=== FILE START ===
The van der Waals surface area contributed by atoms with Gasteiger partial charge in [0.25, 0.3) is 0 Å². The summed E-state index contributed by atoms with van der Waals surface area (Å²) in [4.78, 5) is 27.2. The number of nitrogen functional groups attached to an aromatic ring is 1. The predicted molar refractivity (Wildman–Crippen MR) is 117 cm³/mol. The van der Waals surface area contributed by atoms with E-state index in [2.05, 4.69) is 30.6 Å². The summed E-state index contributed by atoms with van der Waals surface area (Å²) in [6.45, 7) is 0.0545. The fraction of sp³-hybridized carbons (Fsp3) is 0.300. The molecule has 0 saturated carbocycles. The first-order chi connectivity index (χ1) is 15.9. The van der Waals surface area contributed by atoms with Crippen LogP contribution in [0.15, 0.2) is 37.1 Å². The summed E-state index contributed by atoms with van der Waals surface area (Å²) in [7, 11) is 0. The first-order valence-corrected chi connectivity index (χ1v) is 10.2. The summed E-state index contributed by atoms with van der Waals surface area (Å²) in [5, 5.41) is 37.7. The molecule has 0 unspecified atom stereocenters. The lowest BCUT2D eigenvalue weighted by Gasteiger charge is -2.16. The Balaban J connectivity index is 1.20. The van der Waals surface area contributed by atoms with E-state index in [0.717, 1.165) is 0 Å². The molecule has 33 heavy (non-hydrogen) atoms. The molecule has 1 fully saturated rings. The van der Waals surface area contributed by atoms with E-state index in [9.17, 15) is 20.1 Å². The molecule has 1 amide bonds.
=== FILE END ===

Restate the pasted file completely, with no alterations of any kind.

The van der Waals surface area contributed by atoms with Gasteiger partial charge in [0.25, 0.3) is 0 Å². The summed E-state index contributed by atoms with van der Waals surface area (Å²) in [4.78, 5) is 27.2. The number of nitrogen functional groups attached to an aromatic ring is 1. The predicted molar refractivity (Wildman–Crippen MR) is 117 cm³/mol. The van der Waals surface area contributed by atoms with E-state index in [2.05, 4.69) is 30.6 Å². The summed E-state index contributed by atoms with van der Waals surface area (Å²) in [6.45, 7) is 0.0545. The fraction of sp³-hybridized carbons (Fsp3) is 0.300. The molecule has 0 saturated carbocycles. The first-order chi connectivity index (χ1) is 15.9. The van der Waals surface area contributed by atoms with Crippen LogP contribution in [0.15, 0.2) is 37.1 Å². The summed E-state index contributed by atoms with van der Waals surface area (Å²) in [7, 11) is 0. The first-order valence-corrected chi connectivity index (χ1v) is 10.2. The summed E-state index contributed by atoms with van der Waals surface area (Å²) in [5, 5.41) is 37.7. The molecule has 0 unspecified atom stereocenters. The lowest BCUT2D eigenvalue weighted by Gasteiger charge is -2.16. The Balaban J connectivity index is 1.20. The van der Waals surface area contributed by atoms with E-state index in [0.717, 1.165) is 0 Å². The molecule has 33 heavy (non-hydrogen) atoms. The molecule has 1 fully saturated rings. The van der Waals surface area contributed by atoms with E-state index in [9.17, 15) is 20.1 Å². The molecule has 1 amide bonds.